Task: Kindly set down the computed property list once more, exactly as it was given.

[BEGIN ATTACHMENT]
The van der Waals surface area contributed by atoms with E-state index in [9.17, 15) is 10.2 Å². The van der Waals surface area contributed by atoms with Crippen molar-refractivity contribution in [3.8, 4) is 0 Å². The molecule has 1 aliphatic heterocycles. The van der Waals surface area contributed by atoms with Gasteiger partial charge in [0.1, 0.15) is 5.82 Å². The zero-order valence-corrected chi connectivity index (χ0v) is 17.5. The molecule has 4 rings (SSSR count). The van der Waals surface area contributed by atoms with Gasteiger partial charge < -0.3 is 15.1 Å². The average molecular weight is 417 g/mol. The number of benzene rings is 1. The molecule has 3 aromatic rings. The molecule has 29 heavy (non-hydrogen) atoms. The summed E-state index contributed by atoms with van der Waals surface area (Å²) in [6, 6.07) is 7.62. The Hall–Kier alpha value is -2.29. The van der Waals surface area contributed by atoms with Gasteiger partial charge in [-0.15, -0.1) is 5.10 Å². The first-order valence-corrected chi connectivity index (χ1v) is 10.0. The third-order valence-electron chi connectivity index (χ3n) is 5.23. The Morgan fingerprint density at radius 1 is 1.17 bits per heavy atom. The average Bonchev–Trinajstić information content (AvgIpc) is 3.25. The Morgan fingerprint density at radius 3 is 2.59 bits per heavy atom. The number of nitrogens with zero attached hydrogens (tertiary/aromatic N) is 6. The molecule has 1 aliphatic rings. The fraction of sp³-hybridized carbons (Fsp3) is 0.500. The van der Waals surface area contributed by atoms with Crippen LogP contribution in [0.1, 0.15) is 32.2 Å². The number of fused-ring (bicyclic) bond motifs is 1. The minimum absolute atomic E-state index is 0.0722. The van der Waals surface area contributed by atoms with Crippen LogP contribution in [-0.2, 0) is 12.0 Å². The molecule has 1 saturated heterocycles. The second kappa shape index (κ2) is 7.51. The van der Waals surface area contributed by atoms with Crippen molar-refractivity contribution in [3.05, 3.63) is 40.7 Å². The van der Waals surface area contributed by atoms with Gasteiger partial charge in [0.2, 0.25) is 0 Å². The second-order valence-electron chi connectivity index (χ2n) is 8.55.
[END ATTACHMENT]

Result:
The van der Waals surface area contributed by atoms with E-state index in [9.17, 15) is 10.2 Å². The van der Waals surface area contributed by atoms with Crippen molar-refractivity contribution in [3.8, 4) is 0 Å². The molecule has 1 aliphatic heterocycles. The van der Waals surface area contributed by atoms with Gasteiger partial charge in [0.1, 0.15) is 5.82 Å². The zero-order valence-corrected chi connectivity index (χ0v) is 17.5. The molecule has 4 rings (SSSR count). The van der Waals surface area contributed by atoms with Gasteiger partial charge < -0.3 is 15.1 Å². The average molecular weight is 417 g/mol. The number of benzene rings is 1. The molecule has 3 aromatic rings. The molecule has 29 heavy (non-hydrogen) atoms. The summed E-state index contributed by atoms with van der Waals surface area (Å²) in [6, 6.07) is 7.62. The Hall–Kier alpha value is -2.29. The van der Waals surface area contributed by atoms with Gasteiger partial charge in [-0.15, -0.1) is 5.10 Å². The first-order valence-corrected chi connectivity index (χ1v) is 10.0. The third-order valence-electron chi connectivity index (χ3n) is 5.23. The Morgan fingerprint density at radius 1 is 1.17 bits per heavy atom. The average Bonchev–Trinajstić information content (AvgIpc) is 3.25. The Morgan fingerprint density at radius 3 is 2.59 bits per heavy atom. The number of nitrogens with zero attached hydrogens (tertiary/aromatic N) is 6. The molecule has 1 aliphatic rings. The fraction of sp³-hybridized carbons (Fsp3) is 0.500. The van der Waals surface area contributed by atoms with Crippen LogP contribution in [0.1, 0.15) is 32.2 Å². The number of fused-ring (bicyclic) bond motifs is 1. The minimum absolute atomic E-state index is 0.0722. The van der Waals surface area contributed by atoms with Crippen LogP contribution in [-0.2, 0) is 12.0 Å². The molecule has 1 saturated heterocycles. The second kappa shape index (κ2) is 7.51. The van der Waals surface area contributed by atoms with Crippen molar-refractivity contribution in [3.05, 3.63) is 40.7 Å². The van der Waals surface area contributed by atoms with Gasteiger partial charge in [0.2, 0.25) is 0 Å². The second-order valence-electron chi connectivity index (χ2n) is 8.55.